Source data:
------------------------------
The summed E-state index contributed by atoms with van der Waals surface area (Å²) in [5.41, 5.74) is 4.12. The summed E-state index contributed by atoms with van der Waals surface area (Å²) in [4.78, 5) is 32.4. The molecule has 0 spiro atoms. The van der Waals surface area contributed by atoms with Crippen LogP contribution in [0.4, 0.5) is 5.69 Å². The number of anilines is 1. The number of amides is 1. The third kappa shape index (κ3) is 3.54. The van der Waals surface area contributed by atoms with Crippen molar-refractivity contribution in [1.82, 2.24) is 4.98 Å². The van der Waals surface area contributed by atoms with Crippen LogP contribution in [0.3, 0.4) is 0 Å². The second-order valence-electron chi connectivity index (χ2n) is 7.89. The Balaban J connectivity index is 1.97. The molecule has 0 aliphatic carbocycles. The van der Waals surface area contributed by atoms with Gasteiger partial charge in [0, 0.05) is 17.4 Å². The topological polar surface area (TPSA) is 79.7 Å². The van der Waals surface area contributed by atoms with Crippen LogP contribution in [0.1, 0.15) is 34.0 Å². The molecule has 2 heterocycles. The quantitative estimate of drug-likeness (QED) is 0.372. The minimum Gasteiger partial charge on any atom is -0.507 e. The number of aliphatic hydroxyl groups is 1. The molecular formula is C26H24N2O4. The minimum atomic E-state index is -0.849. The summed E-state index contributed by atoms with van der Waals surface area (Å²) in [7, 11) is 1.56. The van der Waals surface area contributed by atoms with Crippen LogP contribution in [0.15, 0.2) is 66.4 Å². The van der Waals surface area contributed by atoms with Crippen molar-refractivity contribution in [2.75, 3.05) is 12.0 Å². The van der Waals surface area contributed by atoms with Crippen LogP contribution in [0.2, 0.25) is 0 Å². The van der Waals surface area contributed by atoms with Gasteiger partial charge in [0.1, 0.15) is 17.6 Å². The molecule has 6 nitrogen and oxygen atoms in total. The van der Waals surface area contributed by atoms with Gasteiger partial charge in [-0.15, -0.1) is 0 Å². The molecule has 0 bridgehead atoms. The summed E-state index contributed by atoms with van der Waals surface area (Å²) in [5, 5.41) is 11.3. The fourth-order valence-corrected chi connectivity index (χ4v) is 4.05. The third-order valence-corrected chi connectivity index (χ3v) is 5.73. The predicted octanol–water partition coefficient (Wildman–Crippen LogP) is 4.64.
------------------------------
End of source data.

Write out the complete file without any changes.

The summed E-state index contributed by atoms with van der Waals surface area (Å²) in [5.41, 5.74) is 4.12. The summed E-state index contributed by atoms with van der Waals surface area (Å²) in [4.78, 5) is 32.4. The molecule has 0 spiro atoms. The van der Waals surface area contributed by atoms with Crippen LogP contribution in [0.4, 0.5) is 5.69 Å². The number of anilines is 1. The number of amides is 1. The third kappa shape index (κ3) is 3.54. The van der Waals surface area contributed by atoms with Crippen molar-refractivity contribution in [1.82, 2.24) is 4.98 Å². The van der Waals surface area contributed by atoms with Crippen LogP contribution in [0.3, 0.4) is 0 Å². The second-order valence-electron chi connectivity index (χ2n) is 7.89. The Balaban J connectivity index is 1.97. The molecule has 0 aliphatic carbocycles. The van der Waals surface area contributed by atoms with Gasteiger partial charge in [0, 0.05) is 17.4 Å². The topological polar surface area (TPSA) is 79.7 Å². The van der Waals surface area contributed by atoms with Crippen LogP contribution in [0.1, 0.15) is 34.0 Å². The molecule has 2 heterocycles. The quantitative estimate of drug-likeness (QED) is 0.372. The minimum Gasteiger partial charge on any atom is -0.507 e. The number of aliphatic hydroxyl groups is 1. The molecular formula is C26H24N2O4. The minimum atomic E-state index is -0.849. The summed E-state index contributed by atoms with van der Waals surface area (Å²) in [7, 11) is 1.56. The van der Waals surface area contributed by atoms with Crippen LogP contribution in [0.15, 0.2) is 66.4 Å². The van der Waals surface area contributed by atoms with Crippen molar-refractivity contribution in [2.75, 3.05) is 12.0 Å². The van der Waals surface area contributed by atoms with Crippen LogP contribution in [0.2, 0.25) is 0 Å². The van der Waals surface area contributed by atoms with Gasteiger partial charge in [0.1, 0.15) is 17.6 Å². The molecule has 6 nitrogen and oxygen atoms in total. The van der Waals surface area contributed by atoms with Gasteiger partial charge in [-0.15, -0.1) is 0 Å². The molecule has 0 bridgehead atoms. The summed E-state index contributed by atoms with van der Waals surface area (Å²) in [5, 5.41) is 11.3. The fourth-order valence-corrected chi connectivity index (χ4v) is 4.05. The third-order valence-corrected chi connectivity index (χ3v) is 5.73. The predicted octanol–water partition coefficient (Wildman–Crippen LogP) is 4.64.